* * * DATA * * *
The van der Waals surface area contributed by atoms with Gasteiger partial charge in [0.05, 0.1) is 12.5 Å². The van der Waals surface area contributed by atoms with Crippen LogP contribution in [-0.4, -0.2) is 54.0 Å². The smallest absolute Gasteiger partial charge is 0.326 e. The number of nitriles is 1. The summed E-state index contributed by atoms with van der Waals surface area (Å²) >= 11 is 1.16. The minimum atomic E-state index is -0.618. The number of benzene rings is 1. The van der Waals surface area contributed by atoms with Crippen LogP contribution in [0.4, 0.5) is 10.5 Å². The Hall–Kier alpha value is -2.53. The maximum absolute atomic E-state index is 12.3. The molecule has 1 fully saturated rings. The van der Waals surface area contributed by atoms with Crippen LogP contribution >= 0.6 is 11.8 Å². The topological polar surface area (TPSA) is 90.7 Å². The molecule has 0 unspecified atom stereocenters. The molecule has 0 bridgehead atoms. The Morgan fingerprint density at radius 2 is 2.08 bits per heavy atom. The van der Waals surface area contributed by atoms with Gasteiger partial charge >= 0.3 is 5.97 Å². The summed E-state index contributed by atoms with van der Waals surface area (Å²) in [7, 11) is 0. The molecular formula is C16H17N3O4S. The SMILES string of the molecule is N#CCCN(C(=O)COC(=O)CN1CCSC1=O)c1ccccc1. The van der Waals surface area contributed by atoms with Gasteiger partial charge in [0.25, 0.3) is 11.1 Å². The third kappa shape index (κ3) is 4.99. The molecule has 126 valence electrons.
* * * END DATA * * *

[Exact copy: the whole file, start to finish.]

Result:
The van der Waals surface area contributed by atoms with Gasteiger partial charge in [0.05, 0.1) is 12.5 Å². The van der Waals surface area contributed by atoms with Crippen LogP contribution in [-0.4, -0.2) is 54.0 Å². The smallest absolute Gasteiger partial charge is 0.326 e. The number of nitriles is 1. The summed E-state index contributed by atoms with van der Waals surface area (Å²) >= 11 is 1.16. The minimum atomic E-state index is -0.618. The number of benzene rings is 1. The van der Waals surface area contributed by atoms with Crippen LogP contribution in [0.4, 0.5) is 10.5 Å². The Hall–Kier alpha value is -2.53. The maximum absolute atomic E-state index is 12.3. The molecule has 1 fully saturated rings. The van der Waals surface area contributed by atoms with Crippen LogP contribution >= 0.6 is 11.8 Å². The topological polar surface area (TPSA) is 90.7 Å². The molecule has 0 unspecified atom stereocenters. The molecule has 0 bridgehead atoms. The Morgan fingerprint density at radius 2 is 2.08 bits per heavy atom. The van der Waals surface area contributed by atoms with Gasteiger partial charge >= 0.3 is 5.97 Å². The summed E-state index contributed by atoms with van der Waals surface area (Å²) in [7, 11) is 0. The molecular formula is C16H17N3O4S. The SMILES string of the molecule is N#CCCN(C(=O)COC(=O)CN1CCSC1=O)c1ccccc1. The van der Waals surface area contributed by atoms with Gasteiger partial charge in [0.25, 0.3) is 11.1 Å². The third kappa shape index (κ3) is 4.99. The molecule has 126 valence electrons.